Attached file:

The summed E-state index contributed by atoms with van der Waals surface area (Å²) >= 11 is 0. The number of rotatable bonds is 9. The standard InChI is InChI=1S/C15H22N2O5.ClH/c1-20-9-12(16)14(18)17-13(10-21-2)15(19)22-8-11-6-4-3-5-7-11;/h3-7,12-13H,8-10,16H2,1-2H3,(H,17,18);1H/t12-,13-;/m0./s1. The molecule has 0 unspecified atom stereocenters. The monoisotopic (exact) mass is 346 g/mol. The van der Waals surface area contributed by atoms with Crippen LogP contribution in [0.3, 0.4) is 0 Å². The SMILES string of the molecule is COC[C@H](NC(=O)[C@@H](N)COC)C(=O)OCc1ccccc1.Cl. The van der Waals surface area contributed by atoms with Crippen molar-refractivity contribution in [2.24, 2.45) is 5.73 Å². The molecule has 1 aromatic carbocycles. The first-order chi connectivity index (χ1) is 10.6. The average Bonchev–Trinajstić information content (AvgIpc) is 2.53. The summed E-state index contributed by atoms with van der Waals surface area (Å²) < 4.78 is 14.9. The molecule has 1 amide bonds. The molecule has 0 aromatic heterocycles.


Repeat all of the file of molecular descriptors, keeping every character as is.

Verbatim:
The summed E-state index contributed by atoms with van der Waals surface area (Å²) >= 11 is 0. The number of rotatable bonds is 9. The standard InChI is InChI=1S/C15H22N2O5.ClH/c1-20-9-12(16)14(18)17-13(10-21-2)15(19)22-8-11-6-4-3-5-7-11;/h3-7,12-13H,8-10,16H2,1-2H3,(H,17,18);1H/t12-,13-;/m0./s1. The molecule has 0 unspecified atom stereocenters. The monoisotopic (exact) mass is 346 g/mol. The van der Waals surface area contributed by atoms with Crippen LogP contribution in [0.3, 0.4) is 0 Å². The SMILES string of the molecule is COC[C@H](NC(=O)[C@@H](N)COC)C(=O)OCc1ccccc1.Cl. The van der Waals surface area contributed by atoms with Crippen molar-refractivity contribution in [2.24, 2.45) is 5.73 Å². The molecule has 1 aromatic carbocycles. The first-order chi connectivity index (χ1) is 10.6. The average Bonchev–Trinajstić information content (AvgIpc) is 2.53. The summed E-state index contributed by atoms with van der Waals surface area (Å²) < 4.78 is 14.9. The molecule has 1 amide bonds. The molecule has 0 aromatic heterocycles.